Meditation

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Yoga has come to be known primarily for the poses. The poses… and the pants.

But the traditional purpose of yoga is to steady the mind. The nature of the mind is to process. To be dynamic. Yoga teaches you to still the ceaseless fluctuations of thought so you can experience the good fortune of your existence. And the poses—the asana—that you might know are only one component of a comprehensive system to achieve this kind of calm.

Meditation is one more component.

Meditation trains the mind to become quiet, calm and stable. It illuminates the mind. In the quiet light, you discover the connection between yourself and the world. You feel bliss. You find peace. You reduce your suffering.

It can be intimidating at first—to sit. The yoga of Patanjali acknowledges that meditation requires preparation. It isn’t appropriate to expect a racing mind to quiet itself at your command. Have you tried? It’ll resist you. It knows.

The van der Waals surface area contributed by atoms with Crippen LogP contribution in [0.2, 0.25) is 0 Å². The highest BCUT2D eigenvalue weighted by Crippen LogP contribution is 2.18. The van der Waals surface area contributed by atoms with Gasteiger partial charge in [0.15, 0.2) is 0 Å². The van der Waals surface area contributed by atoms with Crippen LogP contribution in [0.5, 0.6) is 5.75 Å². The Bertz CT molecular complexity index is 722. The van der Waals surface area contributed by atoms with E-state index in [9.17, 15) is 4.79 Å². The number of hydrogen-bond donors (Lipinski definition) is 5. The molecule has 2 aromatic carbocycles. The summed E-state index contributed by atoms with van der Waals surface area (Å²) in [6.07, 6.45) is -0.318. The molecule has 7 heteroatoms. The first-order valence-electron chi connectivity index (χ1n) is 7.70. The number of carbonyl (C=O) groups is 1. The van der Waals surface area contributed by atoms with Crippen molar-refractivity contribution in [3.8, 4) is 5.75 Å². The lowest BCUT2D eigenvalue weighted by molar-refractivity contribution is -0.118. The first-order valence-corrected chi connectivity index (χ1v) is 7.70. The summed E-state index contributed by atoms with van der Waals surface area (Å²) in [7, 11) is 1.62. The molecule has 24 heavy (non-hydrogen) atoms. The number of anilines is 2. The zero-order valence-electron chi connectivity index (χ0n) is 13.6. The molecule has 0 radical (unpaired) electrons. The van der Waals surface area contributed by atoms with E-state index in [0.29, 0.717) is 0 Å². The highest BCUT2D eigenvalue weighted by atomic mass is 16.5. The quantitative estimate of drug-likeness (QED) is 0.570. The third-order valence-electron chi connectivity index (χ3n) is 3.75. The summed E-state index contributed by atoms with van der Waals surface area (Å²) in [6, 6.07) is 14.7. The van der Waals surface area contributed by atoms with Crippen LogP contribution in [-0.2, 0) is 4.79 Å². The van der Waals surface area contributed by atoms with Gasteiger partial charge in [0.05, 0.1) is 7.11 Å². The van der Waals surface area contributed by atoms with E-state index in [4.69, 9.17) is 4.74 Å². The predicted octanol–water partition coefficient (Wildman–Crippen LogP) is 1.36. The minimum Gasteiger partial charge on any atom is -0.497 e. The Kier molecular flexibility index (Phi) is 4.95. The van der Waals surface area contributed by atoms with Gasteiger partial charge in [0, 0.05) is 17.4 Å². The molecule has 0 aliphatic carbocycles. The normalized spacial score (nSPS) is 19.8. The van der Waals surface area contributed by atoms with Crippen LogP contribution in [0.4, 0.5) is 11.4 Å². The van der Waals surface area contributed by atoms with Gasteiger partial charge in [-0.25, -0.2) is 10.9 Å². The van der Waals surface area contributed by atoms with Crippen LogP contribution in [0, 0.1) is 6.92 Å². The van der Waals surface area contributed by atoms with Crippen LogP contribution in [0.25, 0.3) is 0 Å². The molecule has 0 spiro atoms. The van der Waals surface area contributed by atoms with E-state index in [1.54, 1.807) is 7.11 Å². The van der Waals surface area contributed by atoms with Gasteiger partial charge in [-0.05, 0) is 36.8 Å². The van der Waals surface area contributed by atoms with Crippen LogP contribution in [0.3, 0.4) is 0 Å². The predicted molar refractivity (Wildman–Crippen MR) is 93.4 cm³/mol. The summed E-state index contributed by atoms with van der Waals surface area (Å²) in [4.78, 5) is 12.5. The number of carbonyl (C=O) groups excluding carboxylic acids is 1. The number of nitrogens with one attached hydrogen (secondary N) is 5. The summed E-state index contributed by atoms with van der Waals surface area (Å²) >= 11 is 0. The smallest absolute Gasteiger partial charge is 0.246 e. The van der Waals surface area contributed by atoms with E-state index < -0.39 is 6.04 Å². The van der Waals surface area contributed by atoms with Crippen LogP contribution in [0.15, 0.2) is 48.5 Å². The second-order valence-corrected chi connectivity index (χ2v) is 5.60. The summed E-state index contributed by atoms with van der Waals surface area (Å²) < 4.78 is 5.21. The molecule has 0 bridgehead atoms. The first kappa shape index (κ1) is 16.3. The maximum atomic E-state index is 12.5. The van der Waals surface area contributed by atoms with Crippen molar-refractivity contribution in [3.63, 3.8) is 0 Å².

This is why we do the asana. And we learn to regulate our breath. And then we learn to corral our senses. To concentrate. Finally, to meditate. And become absorbed in the process.

If you’re interested in reducing the noise in your mind, and ready to confront it instead of distract it, let me help you develop a personalized meditation practice. Not all techniques suit every person. I’m happy to talk with you about the challenges you’re facing, the lifestyle you’re leading, and any experiences you’ve had in the past with meditation. With your input, I’ll make suggestions for a customized personal practice to guide you toward remembering the peace inside you.

You may also be interested in joining our meditation sangha on Friday mornings, 10:30 to 11:30, at Eye of Buddha in San Diego, California. The class includes a short asana practice, pranayama, a guided reflection and concentration period, and meditation.

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